Monday, September 18, 2006

I did it!!!

The traffic stopped for me at junctions. I swear it stopped. I was the only one running and long trails of bikes, cars, and buses laden with people with Sunday morning plans waited for me to pass. Some cheered me, some just gazed with a palpable curiosity and some, I guess, just wanted me to pass quickly. And it wasn’t just for me. It was the same for very single runner and yet each felt like royalty.

There was an old lady at the end of the Vidhan Soudha road who shouted ‘all the best’ at the top of her voice. Children were the most visibly excited, and puzzled too as to why such a motley congregation was running itself dead. But mostly there was the curious onlooker who was too shy to root for outsiders.

The loneliness during a marathon can only be contrasted with the assemblage at the start. You are rounded up in a flock and then the gunshot. Galloping, ambling, walking - people start in their own ways only to lose contact from there on. The sights and sounds that you encounter along the way come with an exclusive ownership. You've to run to understand.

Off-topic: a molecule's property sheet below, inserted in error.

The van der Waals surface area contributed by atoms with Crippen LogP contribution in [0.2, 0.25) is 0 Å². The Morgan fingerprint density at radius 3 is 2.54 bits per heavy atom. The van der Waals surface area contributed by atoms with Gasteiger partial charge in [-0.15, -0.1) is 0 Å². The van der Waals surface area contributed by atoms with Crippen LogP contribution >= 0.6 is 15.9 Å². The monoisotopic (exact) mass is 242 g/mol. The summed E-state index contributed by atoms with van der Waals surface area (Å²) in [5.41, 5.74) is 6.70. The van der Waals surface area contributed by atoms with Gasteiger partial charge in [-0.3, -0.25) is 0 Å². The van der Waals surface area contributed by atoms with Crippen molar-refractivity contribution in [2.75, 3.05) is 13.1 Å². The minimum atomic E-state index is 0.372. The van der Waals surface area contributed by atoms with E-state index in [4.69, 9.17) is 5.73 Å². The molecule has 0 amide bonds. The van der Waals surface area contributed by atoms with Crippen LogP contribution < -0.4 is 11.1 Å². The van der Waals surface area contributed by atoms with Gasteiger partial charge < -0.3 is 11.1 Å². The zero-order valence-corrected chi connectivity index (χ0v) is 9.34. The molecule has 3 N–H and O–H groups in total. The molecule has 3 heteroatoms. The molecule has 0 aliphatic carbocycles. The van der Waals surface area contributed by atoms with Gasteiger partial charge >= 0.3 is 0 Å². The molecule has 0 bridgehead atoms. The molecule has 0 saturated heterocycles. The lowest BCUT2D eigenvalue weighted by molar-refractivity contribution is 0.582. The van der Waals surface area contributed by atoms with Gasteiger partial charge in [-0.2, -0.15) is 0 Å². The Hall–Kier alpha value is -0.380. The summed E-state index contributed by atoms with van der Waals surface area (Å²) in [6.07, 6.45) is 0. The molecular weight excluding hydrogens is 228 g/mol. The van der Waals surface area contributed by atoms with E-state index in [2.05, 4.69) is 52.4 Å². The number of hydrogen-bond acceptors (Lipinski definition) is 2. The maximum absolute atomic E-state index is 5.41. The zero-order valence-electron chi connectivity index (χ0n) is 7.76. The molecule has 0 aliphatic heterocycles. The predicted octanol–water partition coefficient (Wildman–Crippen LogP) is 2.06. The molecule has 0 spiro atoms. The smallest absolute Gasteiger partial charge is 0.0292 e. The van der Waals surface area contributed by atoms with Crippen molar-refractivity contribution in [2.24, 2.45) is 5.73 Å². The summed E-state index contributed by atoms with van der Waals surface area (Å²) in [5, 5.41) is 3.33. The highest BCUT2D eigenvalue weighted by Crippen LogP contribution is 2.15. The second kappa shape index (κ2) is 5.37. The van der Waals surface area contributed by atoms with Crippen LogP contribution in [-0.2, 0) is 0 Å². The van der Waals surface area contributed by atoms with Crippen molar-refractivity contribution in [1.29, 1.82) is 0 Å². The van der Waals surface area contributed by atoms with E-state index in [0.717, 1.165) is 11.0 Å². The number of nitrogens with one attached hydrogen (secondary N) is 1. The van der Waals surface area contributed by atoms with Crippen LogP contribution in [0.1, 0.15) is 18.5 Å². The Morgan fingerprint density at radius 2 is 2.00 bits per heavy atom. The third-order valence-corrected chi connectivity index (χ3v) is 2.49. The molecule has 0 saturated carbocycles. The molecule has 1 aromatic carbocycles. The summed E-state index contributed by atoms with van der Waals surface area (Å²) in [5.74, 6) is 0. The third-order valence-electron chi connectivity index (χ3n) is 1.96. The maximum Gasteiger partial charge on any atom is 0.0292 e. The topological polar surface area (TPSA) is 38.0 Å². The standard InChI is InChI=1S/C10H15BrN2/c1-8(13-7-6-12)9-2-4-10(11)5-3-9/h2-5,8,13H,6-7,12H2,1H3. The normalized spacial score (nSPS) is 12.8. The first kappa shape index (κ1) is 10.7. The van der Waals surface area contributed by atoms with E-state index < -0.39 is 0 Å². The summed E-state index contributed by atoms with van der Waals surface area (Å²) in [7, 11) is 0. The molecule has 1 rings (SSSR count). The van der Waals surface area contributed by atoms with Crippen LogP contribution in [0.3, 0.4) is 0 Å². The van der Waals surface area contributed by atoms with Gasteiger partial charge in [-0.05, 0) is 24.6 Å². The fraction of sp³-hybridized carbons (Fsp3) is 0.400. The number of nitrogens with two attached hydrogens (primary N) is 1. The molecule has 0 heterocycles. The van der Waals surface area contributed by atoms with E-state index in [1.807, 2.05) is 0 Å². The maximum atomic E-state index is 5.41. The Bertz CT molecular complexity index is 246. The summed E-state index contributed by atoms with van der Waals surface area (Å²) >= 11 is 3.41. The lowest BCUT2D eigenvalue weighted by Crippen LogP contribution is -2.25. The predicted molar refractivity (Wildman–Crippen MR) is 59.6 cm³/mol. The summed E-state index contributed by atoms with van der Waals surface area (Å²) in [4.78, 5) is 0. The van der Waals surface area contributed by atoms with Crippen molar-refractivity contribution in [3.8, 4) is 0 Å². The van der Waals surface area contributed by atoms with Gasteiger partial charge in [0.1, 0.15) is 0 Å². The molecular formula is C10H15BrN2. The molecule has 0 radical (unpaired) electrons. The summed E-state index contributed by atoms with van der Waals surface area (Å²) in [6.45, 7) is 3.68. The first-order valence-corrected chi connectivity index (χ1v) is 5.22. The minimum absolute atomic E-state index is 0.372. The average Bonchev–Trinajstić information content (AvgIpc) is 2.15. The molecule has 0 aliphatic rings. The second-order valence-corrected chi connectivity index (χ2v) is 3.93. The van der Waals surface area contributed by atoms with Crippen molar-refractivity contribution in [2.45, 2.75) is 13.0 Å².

The organization was shoddy although the full and half marathons did start on time. There were hordes of volunteers who sometimes didn’t have an idea of what was where. Let me have the pleasure of mentioning the Good Day guys who never as much gave a single biscuit as they had useless paper caps thrust into everyone’s hands. In contrast Real Active juice packs were distributed like small change. But all this was more than made up by the enthusiasm of the participants. Early morning Kanteerava stadium came alive when a gunshot was fired and a procession of chest numbers sprang into delirium.

Shashank ran for the cause of underprivileged children, Mr. Anil was dressed in fake tiger skin that had ‘Save Nature’ written all over it, one firang’s iPod flung itself loose and crashed on the way, an uncle ran with supplies of water strapped onto his belt, many ran in T-shirts with slogans, many with earphones plugged deep into ears, a few checked their cell phones every now and then, and a few others gaped at Deepika Padukone on the walls (at least I did).